The word “lacuna” comes from a Latin expression that meant “to jump into a pit.” The gaps and redactions in government responses to Freedom of Information Act (FOIA) request can sometimes feel like a leap into the void. But occasionally, the government reveals a glimpse of something hidden in the void.
Start with the Office of the Director of National Intelligence, which admitted to at least one 2019 order from the Foreign Intelligence Surveillance Act court that involved the collection of web browsing data from a U.S. web page. The Project for Privacy and Surveillance Accountability responded with a FOIA request on Feb. 4 asking the FBI to produce agency records mentioning the collection of web browsing data either originating in the United States or related to any U.S. person or person located within the United States.
PPSA also asked for records on reports, rules, regulations, memoranda, policies, communications or training materials that discuss such collection.
The FBI responded quickly, on Feb. 22, claiming the “request is overly broad … it does not provide enough detail to enable personnel to locate records ‘with a reasonable amount of effort.’” On Aug. 27, the FBI came back with another explanation that releasing the material “would disclose techniques and procedures for law enforcement investigations or prosecutions, or would disclose guidelines for law enforcement investigations or prosecutions if such disclosure could reasonably be expected to risk circumvention of the law.”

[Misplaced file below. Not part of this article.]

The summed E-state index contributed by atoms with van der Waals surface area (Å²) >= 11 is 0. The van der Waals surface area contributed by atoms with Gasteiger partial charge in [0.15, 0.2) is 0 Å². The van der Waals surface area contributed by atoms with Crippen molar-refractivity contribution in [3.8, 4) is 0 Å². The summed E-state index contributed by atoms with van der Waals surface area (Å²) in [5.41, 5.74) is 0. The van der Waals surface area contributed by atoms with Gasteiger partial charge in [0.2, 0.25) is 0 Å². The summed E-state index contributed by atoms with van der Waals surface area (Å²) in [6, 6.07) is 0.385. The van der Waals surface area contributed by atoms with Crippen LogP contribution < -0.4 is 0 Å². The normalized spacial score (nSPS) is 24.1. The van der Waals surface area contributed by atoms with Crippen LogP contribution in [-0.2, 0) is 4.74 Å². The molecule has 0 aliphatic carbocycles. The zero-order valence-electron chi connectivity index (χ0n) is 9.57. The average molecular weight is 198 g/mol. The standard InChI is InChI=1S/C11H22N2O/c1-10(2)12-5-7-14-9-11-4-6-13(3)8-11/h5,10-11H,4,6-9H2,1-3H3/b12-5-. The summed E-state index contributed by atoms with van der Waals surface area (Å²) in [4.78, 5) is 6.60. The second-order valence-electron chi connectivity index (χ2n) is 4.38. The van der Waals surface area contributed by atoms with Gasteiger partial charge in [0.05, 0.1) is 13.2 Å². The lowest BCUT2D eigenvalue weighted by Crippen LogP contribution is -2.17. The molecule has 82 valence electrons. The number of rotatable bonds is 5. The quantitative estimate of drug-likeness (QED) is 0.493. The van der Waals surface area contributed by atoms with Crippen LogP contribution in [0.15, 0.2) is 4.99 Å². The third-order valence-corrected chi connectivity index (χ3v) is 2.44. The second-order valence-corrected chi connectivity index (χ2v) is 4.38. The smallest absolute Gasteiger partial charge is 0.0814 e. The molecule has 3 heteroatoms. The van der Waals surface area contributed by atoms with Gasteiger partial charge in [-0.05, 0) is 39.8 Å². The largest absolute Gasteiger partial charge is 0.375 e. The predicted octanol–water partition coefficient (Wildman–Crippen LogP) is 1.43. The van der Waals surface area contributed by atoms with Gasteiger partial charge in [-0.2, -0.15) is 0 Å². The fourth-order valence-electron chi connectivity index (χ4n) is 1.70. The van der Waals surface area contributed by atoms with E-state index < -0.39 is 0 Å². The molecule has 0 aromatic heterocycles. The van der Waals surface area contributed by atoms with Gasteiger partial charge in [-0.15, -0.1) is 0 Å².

However, attached to that second response was the cover page for a document, “Advanced Electronic Surveillance and Searches Policy Directives and Policy Guide.” The cover sheet shows that this document, published on July 17, 2013, was reviewed (and presumably updated) on July 26, 2019.
“This shows that the FBI has a secret policy governing the collection of web browsing data of Americans,” said Gene Schaerr, PPSA general counsel. “Web browsing data is deeply personal information. It can highlight a person’s religious beliefs, political allegiances, and personal relationships.
“Surely the Fourth Amendment implications of a broad policy governing the surveillance of the browsing history of people within the United States is worthy of public disclosure and discussions,” Schaerr said.